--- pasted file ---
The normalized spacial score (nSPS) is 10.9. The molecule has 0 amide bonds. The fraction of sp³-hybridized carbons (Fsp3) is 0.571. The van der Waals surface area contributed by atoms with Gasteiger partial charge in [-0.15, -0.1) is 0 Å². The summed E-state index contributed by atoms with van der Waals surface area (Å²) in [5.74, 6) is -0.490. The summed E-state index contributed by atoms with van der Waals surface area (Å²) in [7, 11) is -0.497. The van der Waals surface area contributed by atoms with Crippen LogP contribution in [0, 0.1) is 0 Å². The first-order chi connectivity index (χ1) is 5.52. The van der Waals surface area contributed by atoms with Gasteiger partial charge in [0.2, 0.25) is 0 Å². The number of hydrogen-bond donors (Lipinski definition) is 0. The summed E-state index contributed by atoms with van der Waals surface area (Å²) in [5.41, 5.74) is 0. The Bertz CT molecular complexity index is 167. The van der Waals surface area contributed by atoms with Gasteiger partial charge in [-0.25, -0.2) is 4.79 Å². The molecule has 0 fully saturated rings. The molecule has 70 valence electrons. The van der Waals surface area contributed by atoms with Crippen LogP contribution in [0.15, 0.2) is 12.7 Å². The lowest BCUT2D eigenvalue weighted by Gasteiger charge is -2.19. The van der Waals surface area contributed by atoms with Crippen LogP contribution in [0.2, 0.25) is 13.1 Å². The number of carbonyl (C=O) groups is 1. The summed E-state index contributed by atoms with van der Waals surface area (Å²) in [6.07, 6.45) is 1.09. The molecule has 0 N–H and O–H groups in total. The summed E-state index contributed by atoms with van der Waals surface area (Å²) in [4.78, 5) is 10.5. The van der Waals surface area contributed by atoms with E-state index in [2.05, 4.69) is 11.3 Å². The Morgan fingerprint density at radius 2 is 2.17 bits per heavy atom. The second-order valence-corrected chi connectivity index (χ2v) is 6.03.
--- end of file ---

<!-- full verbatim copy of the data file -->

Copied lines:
The normalized spacial score (nSPS) is 10.9. The molecule has 0 amide bonds. The fraction of sp³-hybridized carbons (Fsp3) is 0.571. The van der Waals surface area contributed by atoms with Gasteiger partial charge in [-0.15, -0.1) is 0 Å². The summed E-state index contributed by atoms with van der Waals surface area (Å²) in [5.74, 6) is -0.490. The summed E-state index contributed by atoms with van der Waals surface area (Å²) in [7, 11) is -0.497. The van der Waals surface area contributed by atoms with Crippen LogP contribution in [0, 0.1) is 0 Å². The first-order chi connectivity index (χ1) is 5.52. The van der Waals surface area contributed by atoms with Gasteiger partial charge in [0.2, 0.25) is 0 Å². The number of hydrogen-bond donors (Lipinski definition) is 0. The summed E-state index contributed by atoms with van der Waals surface area (Å²) in [5.41, 5.74) is 0. The Bertz CT molecular complexity index is 167. The van der Waals surface area contributed by atoms with Gasteiger partial charge in [-0.25, -0.2) is 4.79 Å². The molecule has 0 fully saturated rings. The molecule has 70 valence electrons. The van der Waals surface area contributed by atoms with Crippen LogP contribution in [0.15, 0.2) is 12.7 Å². The lowest BCUT2D eigenvalue weighted by Gasteiger charge is -2.19. The van der Waals surface area contributed by atoms with Crippen LogP contribution in [0.2, 0.25) is 13.1 Å². The number of carbonyl (C=O) groups is 1. The summed E-state index contributed by atoms with van der Waals surface area (Å²) in [6.07, 6.45) is 1.09. The molecule has 0 N–H and O–H groups in total. The summed E-state index contributed by atoms with van der Waals surface area (Å²) in [4.78, 5) is 10.5. The van der Waals surface area contributed by atoms with E-state index in [2.05, 4.69) is 11.3 Å². The Morgan fingerprint density at radius 2 is 2.17 bits per heavy atom. The second-order valence-corrected chi connectivity index (χ2v) is 6.03.